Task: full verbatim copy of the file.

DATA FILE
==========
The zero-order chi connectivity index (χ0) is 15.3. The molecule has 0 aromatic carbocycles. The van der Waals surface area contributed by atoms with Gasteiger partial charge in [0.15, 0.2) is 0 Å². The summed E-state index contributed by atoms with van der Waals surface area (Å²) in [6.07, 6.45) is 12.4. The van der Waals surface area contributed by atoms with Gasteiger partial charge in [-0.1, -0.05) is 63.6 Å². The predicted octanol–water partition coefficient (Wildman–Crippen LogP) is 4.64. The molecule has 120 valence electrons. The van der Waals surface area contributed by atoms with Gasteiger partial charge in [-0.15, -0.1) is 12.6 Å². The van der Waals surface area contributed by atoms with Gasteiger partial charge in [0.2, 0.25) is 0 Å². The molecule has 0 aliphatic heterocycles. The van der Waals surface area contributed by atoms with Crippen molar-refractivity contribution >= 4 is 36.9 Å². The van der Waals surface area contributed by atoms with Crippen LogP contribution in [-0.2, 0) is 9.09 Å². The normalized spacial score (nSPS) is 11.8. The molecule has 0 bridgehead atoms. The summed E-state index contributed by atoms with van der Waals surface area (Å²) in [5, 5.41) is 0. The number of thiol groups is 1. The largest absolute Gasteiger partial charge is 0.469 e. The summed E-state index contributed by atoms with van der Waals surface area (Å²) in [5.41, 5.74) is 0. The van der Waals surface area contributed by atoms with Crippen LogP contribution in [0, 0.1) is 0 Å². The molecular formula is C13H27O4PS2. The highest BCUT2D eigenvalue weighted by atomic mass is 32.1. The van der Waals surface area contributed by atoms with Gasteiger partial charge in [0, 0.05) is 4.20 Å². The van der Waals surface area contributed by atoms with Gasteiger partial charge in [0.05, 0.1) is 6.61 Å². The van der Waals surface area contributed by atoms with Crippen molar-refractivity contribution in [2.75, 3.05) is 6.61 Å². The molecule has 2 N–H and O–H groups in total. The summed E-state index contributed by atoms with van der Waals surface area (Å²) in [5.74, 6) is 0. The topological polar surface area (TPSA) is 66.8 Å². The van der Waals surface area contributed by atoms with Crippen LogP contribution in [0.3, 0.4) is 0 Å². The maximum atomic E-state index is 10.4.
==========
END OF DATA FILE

The zero-order chi connectivity index (χ0) is 15.3. The molecule has 0 aromatic carbocycles. The van der Waals surface area contributed by atoms with Gasteiger partial charge in [0.15, 0.2) is 0 Å². The summed E-state index contributed by atoms with van der Waals surface area (Å²) in [6.07, 6.45) is 12.4. The van der Waals surface area contributed by atoms with Gasteiger partial charge in [-0.1, -0.05) is 63.6 Å². The predicted octanol–water partition coefficient (Wildman–Crippen LogP) is 4.64. The molecule has 120 valence electrons. The van der Waals surface area contributed by atoms with Gasteiger partial charge in [-0.15, -0.1) is 12.6 Å². The van der Waals surface area contributed by atoms with Gasteiger partial charge in [0.2, 0.25) is 0 Å². The molecule has 0 aliphatic heterocycles. The van der Waals surface area contributed by atoms with Crippen molar-refractivity contribution >= 4 is 36.9 Å². The van der Waals surface area contributed by atoms with Crippen LogP contribution in [-0.2, 0) is 9.09 Å². The normalized spacial score (nSPS) is 11.8. The molecule has 0 bridgehead atoms. The summed E-state index contributed by atoms with van der Waals surface area (Å²) in [5, 5.41) is 0. The number of thiol groups is 1. The largest absolute Gasteiger partial charge is 0.469 e. The summed E-state index contributed by atoms with van der Waals surface area (Å²) in [5.41, 5.74) is 0. The van der Waals surface area contributed by atoms with Crippen LogP contribution in [0, 0.1) is 0 Å². The molecular formula is C13H27O4PS2. The highest BCUT2D eigenvalue weighted by atomic mass is 32.1. The van der Waals surface area contributed by atoms with Gasteiger partial charge in [0, 0.05) is 4.20 Å². The van der Waals surface area contributed by atoms with Gasteiger partial charge in [0.05, 0.1) is 6.61 Å². The van der Waals surface area contributed by atoms with Crippen molar-refractivity contribution in [2.75, 3.05) is 6.61 Å². The molecule has 2 N–H and O–H groups in total. The summed E-state index contributed by atoms with van der Waals surface area (Å²) in [5.74, 6) is 0. The topological polar surface area (TPSA) is 66.8 Å². The van der Waals surface area contributed by atoms with Crippen LogP contribution in [0.3, 0.4) is 0 Å². The maximum atomic E-state index is 10.4.